Opposition Leader Kamla Persad-Bissessar has asked for forgiveness from citizens for not repealing the proposed Property Tax, which she has now dubbed ‘poverty tax’, during her tenure as prime...
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Putting the ‘facts’ on the table
While musing over the opening angles of two possible topics for this week’s column on Tuesday evening, my attention was grabbed by the first item on the 7 pm television newscast—former PP government minister Herbert Volney, apologising to Attorney General Anand Ramlogan. What! I exclaimed. A politician publicly apologising to one of his former colleagues! And in public, in T&T? Well, as they say, I never see more yet.
I don’t know if the apology was induced by some court order, even though I do not suspect so, and after getting over my disbelief, I mulled over this rather unusual development, and wondered if it was the start of a new but welcome development by our political leaders. The humbling act was triggered by the controversial Section 34, which saw Volney saying all manner of uncomplimentary things about the government, especially Ramlogan, but now it turns out that he was being economical with the truth.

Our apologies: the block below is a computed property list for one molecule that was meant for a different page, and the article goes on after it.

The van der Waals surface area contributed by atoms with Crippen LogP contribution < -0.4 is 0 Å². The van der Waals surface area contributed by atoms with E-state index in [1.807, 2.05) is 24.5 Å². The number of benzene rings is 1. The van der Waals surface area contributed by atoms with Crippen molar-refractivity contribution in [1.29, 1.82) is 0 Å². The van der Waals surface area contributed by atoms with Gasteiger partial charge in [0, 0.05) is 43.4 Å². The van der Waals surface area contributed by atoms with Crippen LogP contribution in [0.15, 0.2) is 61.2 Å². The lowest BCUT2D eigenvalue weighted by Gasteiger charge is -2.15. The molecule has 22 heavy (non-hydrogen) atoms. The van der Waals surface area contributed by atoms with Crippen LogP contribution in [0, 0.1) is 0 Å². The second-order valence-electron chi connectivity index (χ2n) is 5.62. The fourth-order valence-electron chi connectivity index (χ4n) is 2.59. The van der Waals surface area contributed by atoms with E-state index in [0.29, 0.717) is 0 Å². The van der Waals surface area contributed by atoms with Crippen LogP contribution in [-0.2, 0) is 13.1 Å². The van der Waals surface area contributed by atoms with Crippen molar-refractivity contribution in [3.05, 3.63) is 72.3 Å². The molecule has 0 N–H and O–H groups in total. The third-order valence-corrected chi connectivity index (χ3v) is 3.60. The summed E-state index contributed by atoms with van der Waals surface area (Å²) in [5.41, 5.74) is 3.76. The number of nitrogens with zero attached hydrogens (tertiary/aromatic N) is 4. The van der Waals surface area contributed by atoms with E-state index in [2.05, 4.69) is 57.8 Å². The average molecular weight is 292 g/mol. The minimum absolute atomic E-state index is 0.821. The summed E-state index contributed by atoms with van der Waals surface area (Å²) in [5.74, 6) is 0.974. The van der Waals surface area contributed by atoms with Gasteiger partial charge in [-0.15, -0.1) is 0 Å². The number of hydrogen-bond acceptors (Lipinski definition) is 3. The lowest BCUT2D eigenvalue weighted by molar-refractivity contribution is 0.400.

But credit must be given to Volney, for, as the maxim goes it takes a man to apologise, and for this he has earned some respect from me and those who are very circumspect about being factual with the things they do and say. For Ramlogan it must be a source of consolation, having borne the brunt of the criticisms in this matter, on which he has taken legal action, and we await the outcome of these litigations.